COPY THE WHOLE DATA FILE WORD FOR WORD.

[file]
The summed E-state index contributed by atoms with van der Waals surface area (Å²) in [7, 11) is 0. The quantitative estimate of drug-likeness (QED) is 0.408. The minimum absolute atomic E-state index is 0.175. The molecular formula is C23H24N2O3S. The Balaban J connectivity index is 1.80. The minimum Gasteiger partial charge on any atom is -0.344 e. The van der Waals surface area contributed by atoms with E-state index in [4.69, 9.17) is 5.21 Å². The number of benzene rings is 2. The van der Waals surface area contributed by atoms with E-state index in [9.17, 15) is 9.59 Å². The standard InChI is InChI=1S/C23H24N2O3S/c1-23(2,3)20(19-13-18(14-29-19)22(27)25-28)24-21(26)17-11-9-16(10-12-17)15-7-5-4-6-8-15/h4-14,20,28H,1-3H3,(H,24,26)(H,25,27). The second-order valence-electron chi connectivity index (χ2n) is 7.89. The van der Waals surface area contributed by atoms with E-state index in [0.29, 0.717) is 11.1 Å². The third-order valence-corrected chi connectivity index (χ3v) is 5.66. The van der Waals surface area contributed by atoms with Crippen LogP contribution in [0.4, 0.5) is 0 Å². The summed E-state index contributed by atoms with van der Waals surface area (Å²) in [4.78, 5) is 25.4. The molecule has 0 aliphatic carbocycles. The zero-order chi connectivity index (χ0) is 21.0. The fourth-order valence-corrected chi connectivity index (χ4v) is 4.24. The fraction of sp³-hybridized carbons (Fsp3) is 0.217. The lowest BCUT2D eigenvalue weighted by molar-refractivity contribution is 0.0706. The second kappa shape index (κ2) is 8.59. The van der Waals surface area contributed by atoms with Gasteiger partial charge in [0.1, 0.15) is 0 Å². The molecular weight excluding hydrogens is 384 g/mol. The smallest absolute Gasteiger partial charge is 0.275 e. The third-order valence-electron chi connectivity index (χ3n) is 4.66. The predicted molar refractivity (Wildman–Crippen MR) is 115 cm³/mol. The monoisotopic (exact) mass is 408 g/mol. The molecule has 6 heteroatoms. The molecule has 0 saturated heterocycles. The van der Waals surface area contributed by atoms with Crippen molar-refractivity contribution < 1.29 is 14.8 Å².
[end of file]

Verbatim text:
The summed E-state index contributed by atoms with van der Waals surface area (Å²) in [7, 11) is 0. The quantitative estimate of drug-likeness (QED) is 0.408. The minimum absolute atomic E-state index is 0.175. The molecular formula is C23H24N2O3S. The Balaban J connectivity index is 1.80. The minimum Gasteiger partial charge on any atom is -0.344 e. The van der Waals surface area contributed by atoms with E-state index in [4.69, 9.17) is 5.21 Å². The number of benzene rings is 2. The van der Waals surface area contributed by atoms with E-state index in [9.17, 15) is 9.59 Å². The standard InChI is InChI=1S/C23H24N2O3S/c1-23(2,3)20(19-13-18(14-29-19)22(27)25-28)24-21(26)17-11-9-16(10-12-17)15-7-5-4-6-8-15/h4-14,20,28H,1-3H3,(H,24,26)(H,25,27). The second-order valence-electron chi connectivity index (χ2n) is 7.89. The van der Waals surface area contributed by atoms with E-state index in [0.29, 0.717) is 11.1 Å². The third-order valence-corrected chi connectivity index (χ3v) is 5.66. The van der Waals surface area contributed by atoms with Crippen LogP contribution in [0.4, 0.5) is 0 Å². The summed E-state index contributed by atoms with van der Waals surface area (Å²) in [4.78, 5) is 25.4. The molecule has 0 aliphatic carbocycles. The zero-order chi connectivity index (χ0) is 21.0. The fourth-order valence-corrected chi connectivity index (χ4v) is 4.24. The fraction of sp³-hybridized carbons (Fsp3) is 0.217. The lowest BCUT2D eigenvalue weighted by molar-refractivity contribution is 0.0706. The second kappa shape index (κ2) is 8.59. The van der Waals surface area contributed by atoms with Gasteiger partial charge in [0.1, 0.15) is 0 Å². The molecular weight excluding hydrogens is 384 g/mol. The smallest absolute Gasteiger partial charge is 0.275 e. The third-order valence-electron chi connectivity index (χ3n) is 4.66. The predicted molar refractivity (Wildman–Crippen MR) is 115 cm³/mol. The monoisotopic (exact) mass is 408 g/mol. The molecule has 6 heteroatoms. The molecule has 0 saturated heterocycles. The van der Waals surface area contributed by atoms with Crippen molar-refractivity contribution < 1.29 is 14.8 Å².